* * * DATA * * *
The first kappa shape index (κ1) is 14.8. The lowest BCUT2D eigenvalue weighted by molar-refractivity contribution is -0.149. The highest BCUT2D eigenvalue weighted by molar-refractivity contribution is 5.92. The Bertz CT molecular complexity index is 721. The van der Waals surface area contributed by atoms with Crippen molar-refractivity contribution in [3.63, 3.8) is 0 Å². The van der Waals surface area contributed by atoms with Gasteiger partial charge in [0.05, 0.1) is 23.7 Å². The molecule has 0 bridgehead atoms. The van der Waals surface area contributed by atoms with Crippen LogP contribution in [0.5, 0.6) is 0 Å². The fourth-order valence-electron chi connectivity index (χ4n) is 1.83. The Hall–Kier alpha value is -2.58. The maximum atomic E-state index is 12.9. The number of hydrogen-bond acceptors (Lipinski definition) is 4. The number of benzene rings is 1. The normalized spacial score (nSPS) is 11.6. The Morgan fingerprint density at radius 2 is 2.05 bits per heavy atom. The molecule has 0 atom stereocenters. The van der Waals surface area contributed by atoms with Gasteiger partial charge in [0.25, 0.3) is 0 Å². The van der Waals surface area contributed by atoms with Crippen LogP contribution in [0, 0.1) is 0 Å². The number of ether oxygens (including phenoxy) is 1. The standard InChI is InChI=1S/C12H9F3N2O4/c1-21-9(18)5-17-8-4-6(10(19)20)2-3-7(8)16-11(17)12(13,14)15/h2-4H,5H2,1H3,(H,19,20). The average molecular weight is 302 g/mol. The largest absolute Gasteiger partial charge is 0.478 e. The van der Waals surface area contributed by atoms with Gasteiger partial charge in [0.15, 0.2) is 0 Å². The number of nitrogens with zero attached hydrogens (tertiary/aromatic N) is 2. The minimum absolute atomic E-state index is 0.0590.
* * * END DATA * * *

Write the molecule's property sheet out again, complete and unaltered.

The first kappa shape index (κ1) is 14.8. The lowest BCUT2D eigenvalue weighted by molar-refractivity contribution is -0.149. The highest BCUT2D eigenvalue weighted by molar-refractivity contribution is 5.92. The Bertz CT molecular complexity index is 721. The van der Waals surface area contributed by atoms with Crippen molar-refractivity contribution in [3.63, 3.8) is 0 Å². The van der Waals surface area contributed by atoms with Gasteiger partial charge in [0.05, 0.1) is 23.7 Å². The molecule has 0 bridgehead atoms. The van der Waals surface area contributed by atoms with Crippen LogP contribution in [0.5, 0.6) is 0 Å². The fourth-order valence-electron chi connectivity index (χ4n) is 1.83. The Hall–Kier alpha value is -2.58. The maximum atomic E-state index is 12.9. The number of hydrogen-bond acceptors (Lipinski definition) is 4. The number of benzene rings is 1. The normalized spacial score (nSPS) is 11.6. The Morgan fingerprint density at radius 2 is 2.05 bits per heavy atom. The molecule has 0 atom stereocenters. The van der Waals surface area contributed by atoms with Gasteiger partial charge in [0.25, 0.3) is 0 Å². The van der Waals surface area contributed by atoms with Crippen LogP contribution in [0, 0.1) is 0 Å². The number of ether oxygens (including phenoxy) is 1. The standard InChI is InChI=1S/C12H9F3N2O4/c1-21-9(18)5-17-8-4-6(10(19)20)2-3-7(8)16-11(17)12(13,14)15/h2-4H,5H2,1H3,(H,19,20). The average molecular weight is 302 g/mol. The largest absolute Gasteiger partial charge is 0.478 e. The van der Waals surface area contributed by atoms with Gasteiger partial charge in [0.15, 0.2) is 0 Å². The number of nitrogens with zero attached hydrogens (tertiary/aromatic N) is 2. The minimum absolute atomic E-state index is 0.0590.